2. I will STOP working past 8 o’clock at night.
It turns out, age isn’t ALL bad. Sure, there are many more doctor appointments than one would like. And wrinkles. And weird pains out of nowhere. BUT, there’s wisdom too! Knowing yourself is a big part of that wisdom with your side of wrinkles. I know myself. If I work even 15 minutes past 7:30pm, I’m done for. No sleep for me that night. And please know that I don’t drink ANY caffeine. It’s just my brain. When I have to catch that third wind for the home stretch to wrap up ‘just one more project’ before shutting it down for the day…let’s just say, it doesn’t get shut down. My mind starts humming and buzzing with all the things I should be doing. I’m solving problems, I’m planning conversations. I’m like a movie montage where someone took that ‘Limitless’ pill. Until about 4:45am. Then I crash. Alarm at 7am is an enormous asshole at that point.
3. I will STOP working with clients that don’t bring us joy.
This will be a hard one. I’m not even going to pretend to be brave about this. Clients = money. Money = paying employees and the rent. But you know what? We’re really good at our jobs. We pour our hearts and our souls into the work we create for our clients. I value humility and am so grateful for the amazing opportunities we get each day, but we also are talented and smart and deserve to work with other talented, smart people who enjoy their jobs and the amazing work we create. If you can’t get on-board with creating a respectful and positive experience together, “Bye Felicia”.
Putting this in writing is the first step, because it comes with accountability. Eeek.
4. I will STOP being afraid of big decisions.
I know big decisions need careful consideration; trust me, I know. But not frozen-in-place fear. Look what we’ve all just been through together? If that doesn’t prove our strength, I really don’t know what does. And what am I so afraid of? Honestly, the embarrassment of failure. One of my favorite things to whisper to myself is, “I never saw that comin’,” because it’s hilarious. In 100% of the cases someone would utter those words…DUH! Of course you didn’t. That’s what a bad thing is. Something you didn’t know would happen. I won’t be flipping quarters to make decisions, I’ll try to plan for potential threats, I’ll give it the old SWOT analysis—but then, I’m making the decision. No more handwringing. It’s not for me.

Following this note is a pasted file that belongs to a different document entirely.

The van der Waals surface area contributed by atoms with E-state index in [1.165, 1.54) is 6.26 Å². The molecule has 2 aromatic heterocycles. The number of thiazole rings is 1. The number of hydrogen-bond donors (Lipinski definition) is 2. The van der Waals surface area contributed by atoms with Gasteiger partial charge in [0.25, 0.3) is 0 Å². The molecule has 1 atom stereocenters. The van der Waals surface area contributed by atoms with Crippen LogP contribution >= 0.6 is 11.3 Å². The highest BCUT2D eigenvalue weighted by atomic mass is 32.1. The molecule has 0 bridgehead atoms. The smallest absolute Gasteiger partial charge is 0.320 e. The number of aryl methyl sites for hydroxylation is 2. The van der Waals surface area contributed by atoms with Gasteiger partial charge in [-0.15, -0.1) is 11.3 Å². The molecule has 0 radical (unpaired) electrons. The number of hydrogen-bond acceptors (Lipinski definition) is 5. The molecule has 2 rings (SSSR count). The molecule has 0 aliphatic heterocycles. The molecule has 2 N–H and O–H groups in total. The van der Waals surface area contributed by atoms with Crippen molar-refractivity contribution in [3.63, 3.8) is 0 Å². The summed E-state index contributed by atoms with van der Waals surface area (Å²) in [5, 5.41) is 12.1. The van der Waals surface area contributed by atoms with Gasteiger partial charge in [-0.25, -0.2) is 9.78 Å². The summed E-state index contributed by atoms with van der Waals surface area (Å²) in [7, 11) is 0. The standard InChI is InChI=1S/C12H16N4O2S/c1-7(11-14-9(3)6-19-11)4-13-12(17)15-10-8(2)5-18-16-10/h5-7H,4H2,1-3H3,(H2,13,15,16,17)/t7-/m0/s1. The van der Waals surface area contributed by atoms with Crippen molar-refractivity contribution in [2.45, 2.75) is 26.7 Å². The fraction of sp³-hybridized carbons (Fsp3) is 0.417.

5. I will STOP jamming a circle into a square.
Remember that toy they gave us to teach us critical thinking before we could even walk? Nope, I know! That’s because you were a BABY. We literally learned the round piece of wood goes into the round hole while wearing a diaper. But time after time, I shake my head and ask myself why I didn’t listen to my gut. It told me what a bad idea bubble-gum flavored tequila was, but did I listen? Nope. Invested $89k before it tanked. (totally kidding! Did you believe me though? Sucker.) But you know what I mean, right? If a project isn’t a good fit, be honest with yourself. If you aren’t the right person for a job, be honest with the client. If an employee isn’t the right fit for the job? That’s a big one for me. I hang on way too long trying to make it work. That’s not doing anyone any favors. Over it.
6. I will STOP working weekends.
I’m not going to lie on my deathbed and look fondly back on all the times I valiantly ‘took one for the team’ on Saturday and Sunday. At some point, it just becomes martyrdom, am I right? I’m going to lie on my deathbed and count all the amazing experiences I had in this life. I’m going to celebrate realizing that STOPPING is what happens right before STARTING.
I’ve gotta go. It’s 7:12 pm.